SitNews - Stories in the News - Ketchikan, Alaska


Fostergrandparents Needed To Share Wisdom With Children
By Marie L. Monyak


March 22, 2006

Ketchikan, Alaska - If you are a senior, 60 years or older and would like to share your wisdom and experience with children or young people right here in Ketchikan, the Foster Grandparents program is for you.

Facilitated by Alaska Community Services located on Water Street just upstairs from the Senior Center, the Foster Grandparents Program is a branch of the National Senior Service Corps that values the experience, talent and wisdom of our older citizens.

jpg fostergrandparent Dorothy Coady

Fostergrandparent Dorothy Coady.
Next to Coady is Pastor John Judson.
Photo courtesty Foster Grandparents Program

Once retired many seniors find themselves with extra time every day that they may fill with mundane choirs or doing nothing at all, suddenly feeling alone. The Foster Grandparents program not only allows the senior to contribute their valuable time to children in need but to have a sense of pride and accomplishment.

Whether you're tutoring a young child in reading, nurturing a sick child or counseling older kids, you walk away knowing that you're a contributing member of society, using your life skills to improve the lives of children that may otherwise not have a mentoring adult in their life.

As a Foster Grandparent, you'll receive a modest tax-free stipend based on the hours you volunteer. Time is flexible based on your personal schedule as long as you can contribute a minimum of 2 hours a week or as much as 30 hours. Taking time off for a vacation, appointments or any other reason is never a problem. You'll receive reimbursement for meals if you volunteer over 4 hours in a day and transportation is also reimbursed if you use your own vehicle or public transportation.

Supplemental insurance and an annual physical exam are provided at no cost to all volunteers. Foster Grandparents will receive a paid pre-service orientation so they have some direction before beginning the program and monthly training is also provided.

What the children receive is individual attention that they may not receive at home. Whether teaching them skills or just listening to them, the children gain confidence from your faith in them.

The local Foster Grandparents Program is just waiting for senior volunteers to assist in various ways. Those schools and facilities that have asked for volunteers are listed here;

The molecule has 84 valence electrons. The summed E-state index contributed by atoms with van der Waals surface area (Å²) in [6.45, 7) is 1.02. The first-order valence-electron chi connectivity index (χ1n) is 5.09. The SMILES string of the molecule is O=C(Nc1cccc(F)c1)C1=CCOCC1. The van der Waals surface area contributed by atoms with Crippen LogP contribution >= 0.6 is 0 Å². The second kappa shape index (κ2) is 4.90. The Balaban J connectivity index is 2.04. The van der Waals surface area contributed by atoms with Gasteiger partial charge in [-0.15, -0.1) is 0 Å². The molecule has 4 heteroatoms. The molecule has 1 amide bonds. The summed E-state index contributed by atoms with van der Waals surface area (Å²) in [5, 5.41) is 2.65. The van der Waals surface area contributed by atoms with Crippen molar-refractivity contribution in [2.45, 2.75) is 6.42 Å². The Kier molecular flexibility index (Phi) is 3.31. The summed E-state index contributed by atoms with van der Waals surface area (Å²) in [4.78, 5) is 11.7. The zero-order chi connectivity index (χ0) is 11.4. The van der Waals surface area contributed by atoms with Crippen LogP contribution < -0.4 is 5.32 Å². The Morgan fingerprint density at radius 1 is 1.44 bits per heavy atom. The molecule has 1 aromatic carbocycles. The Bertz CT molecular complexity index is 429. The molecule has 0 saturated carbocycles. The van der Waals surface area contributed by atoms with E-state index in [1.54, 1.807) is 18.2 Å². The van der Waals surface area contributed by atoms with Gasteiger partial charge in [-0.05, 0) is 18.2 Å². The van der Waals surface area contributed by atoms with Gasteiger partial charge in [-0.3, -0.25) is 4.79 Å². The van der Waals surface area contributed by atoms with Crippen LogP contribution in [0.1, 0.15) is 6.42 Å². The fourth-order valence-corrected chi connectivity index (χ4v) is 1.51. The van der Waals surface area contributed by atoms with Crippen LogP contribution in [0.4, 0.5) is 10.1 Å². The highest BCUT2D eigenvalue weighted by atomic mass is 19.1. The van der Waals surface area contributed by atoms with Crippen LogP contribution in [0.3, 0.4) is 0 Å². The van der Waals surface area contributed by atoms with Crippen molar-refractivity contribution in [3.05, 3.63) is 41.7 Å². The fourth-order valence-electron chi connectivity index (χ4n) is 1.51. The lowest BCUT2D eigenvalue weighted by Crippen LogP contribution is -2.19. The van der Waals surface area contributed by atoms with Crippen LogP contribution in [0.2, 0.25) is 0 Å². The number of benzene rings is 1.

• Saxman Headstart,
  • Fawn Mountain Elementary,
  • Gateway Christian School,
  • Ketchikan Charter School,
  • Tongass School of Arts and Science,
  • Ketchikan Boys and Girls Club
  • Ketchikan Regional Youth Facility

Gretchen Klein, Programs Coordinator will work with each individual volunteer to access where they would best fit, whether it be with toddlers, young children or older kids. Volunteers can decide for themselves which age group they feel would suit them best.

Think of the toddler whose parents, for whatever reason, may not be able to devote time to their child, inhibiting healthy development. Then there's the young child struggling to learn basic reading and writing. There may be a troubled child that just need a shoulder to lean on or an older child that has been in trouble and needs direction to get his life back on track.

All of these children exist right here in our community and are just waiting for you to help. Think how rewarding it would be to know that the child you helped learn to read just made the honor role. How would you feel the first time a young child hugs you, looks in your eyes and say "thank you."

Foster Grandparents can take part in events and activities like last months Valentine party, Ice Cream Socials, or the upcoming Easter Egg Hunt at the Plaza Mall. Crafting events like last months bird feeder project provides activities and fun for young and old alike.

When some of our local volunteers were asked why they volunteer and what they like about volunteering this is what they had to say.

Mrs L. said:

  • Likes to assist others.
  • Is fond of being busy.
  • Finds satisfaction in giving hugs to those that need them.
  • Fills the place of loneliness that comes from living alone and far from family.

Mrs. P. said:

  • Gives her exercise.
  • Gives her a sense of being needed.
  • Allows her to get extra money (but not the main reason she volunteers).
  • Permits her to leave her home.

Mrs. D. said:

  • Loves working with kids and helping to meet their needs.
  • Her most important times are when she helps kids with reading and working on simple projects.

Alaska Senior Services is federally funded and they're a United Way agency. They receive no monies from the City or Borough of Ketchikan. Programs Coordinator Klein asks that all seniors volunteer directly through the program by contacting her. She is always happy to help with the initial paperwork and getting seniors started on their way to a rewarding and fulfilling volunteer position.

Because the volunteer will be working with children naturally they will be required to complete an application and submit to a background check to ensure the safety of all concerned. A physical and TB test will be provided at no cost. Klein is available to assist with setting the appointments and completing the necessary paperwork.

If you can volunteer one or more days a week and would like to make a difference in the life of a child, or if you just need more information please call Gretchen Klein, Programs Coordinator at 617-4685.

On the Web:

Marie L. Monyak is a freelance writer living in Ketchikan, Alaska.
A freelance writer is an uncommitted independent writer
who produces and sells articles to a publisher such as SitNews.
Contact Marie at mlmx1[at]

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